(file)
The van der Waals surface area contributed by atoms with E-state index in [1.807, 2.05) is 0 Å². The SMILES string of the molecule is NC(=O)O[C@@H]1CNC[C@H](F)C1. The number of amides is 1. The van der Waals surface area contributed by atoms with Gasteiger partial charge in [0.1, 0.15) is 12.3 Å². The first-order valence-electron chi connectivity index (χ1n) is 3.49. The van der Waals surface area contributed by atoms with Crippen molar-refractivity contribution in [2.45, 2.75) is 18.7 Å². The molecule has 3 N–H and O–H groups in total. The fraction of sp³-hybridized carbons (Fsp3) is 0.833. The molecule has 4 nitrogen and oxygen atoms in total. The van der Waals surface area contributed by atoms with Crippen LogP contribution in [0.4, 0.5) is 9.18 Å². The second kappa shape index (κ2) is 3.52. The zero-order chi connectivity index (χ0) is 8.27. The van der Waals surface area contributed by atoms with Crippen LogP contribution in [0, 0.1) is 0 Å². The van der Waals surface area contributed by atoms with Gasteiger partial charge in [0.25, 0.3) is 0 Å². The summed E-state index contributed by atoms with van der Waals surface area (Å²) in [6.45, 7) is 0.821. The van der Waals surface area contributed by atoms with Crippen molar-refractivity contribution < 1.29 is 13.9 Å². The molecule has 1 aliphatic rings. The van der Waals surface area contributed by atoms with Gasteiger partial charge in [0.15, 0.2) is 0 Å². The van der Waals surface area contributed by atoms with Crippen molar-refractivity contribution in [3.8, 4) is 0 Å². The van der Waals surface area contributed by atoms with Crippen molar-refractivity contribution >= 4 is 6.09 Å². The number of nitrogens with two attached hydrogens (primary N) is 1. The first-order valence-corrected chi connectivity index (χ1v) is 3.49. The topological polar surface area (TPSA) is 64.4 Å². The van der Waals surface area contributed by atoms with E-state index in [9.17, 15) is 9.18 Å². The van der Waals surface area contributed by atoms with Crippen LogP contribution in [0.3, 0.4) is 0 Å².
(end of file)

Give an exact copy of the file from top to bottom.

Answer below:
The van der Waals surface area contributed by atoms with E-state index in [1.807, 2.05) is 0 Å². The SMILES string of the molecule is NC(=O)O[C@@H]1CNC[C@H](F)C1. The number of amides is 1. The van der Waals surface area contributed by atoms with Gasteiger partial charge in [0.1, 0.15) is 12.3 Å². The first-order valence-electron chi connectivity index (χ1n) is 3.49. The van der Waals surface area contributed by atoms with Crippen molar-refractivity contribution in [2.45, 2.75) is 18.7 Å². The molecule has 3 N–H and O–H groups in total. The fraction of sp³-hybridized carbons (Fsp3) is 0.833. The molecule has 4 nitrogen and oxygen atoms in total. The van der Waals surface area contributed by atoms with Crippen LogP contribution in [0.4, 0.5) is 9.18 Å². The second kappa shape index (κ2) is 3.52. The zero-order chi connectivity index (χ0) is 8.27. The van der Waals surface area contributed by atoms with Crippen LogP contribution in [0, 0.1) is 0 Å². The van der Waals surface area contributed by atoms with Gasteiger partial charge in [0.25, 0.3) is 0 Å². The summed E-state index contributed by atoms with van der Waals surface area (Å²) in [6.45, 7) is 0.821. The van der Waals surface area contributed by atoms with Crippen molar-refractivity contribution < 1.29 is 13.9 Å². The molecule has 1 aliphatic rings. The van der Waals surface area contributed by atoms with Gasteiger partial charge in [0.15, 0.2) is 0 Å². The van der Waals surface area contributed by atoms with Crippen molar-refractivity contribution in [3.8, 4) is 0 Å². The van der Waals surface area contributed by atoms with Crippen molar-refractivity contribution >= 4 is 6.09 Å². The number of nitrogens with two attached hydrogens (primary N) is 1. The first-order valence-corrected chi connectivity index (χ1v) is 3.49. The topological polar surface area (TPSA) is 64.4 Å². The van der Waals surface area contributed by atoms with E-state index in [9.17, 15) is 9.18 Å². The van der Waals surface area contributed by atoms with Crippen LogP contribution in [0.3, 0.4) is 0 Å².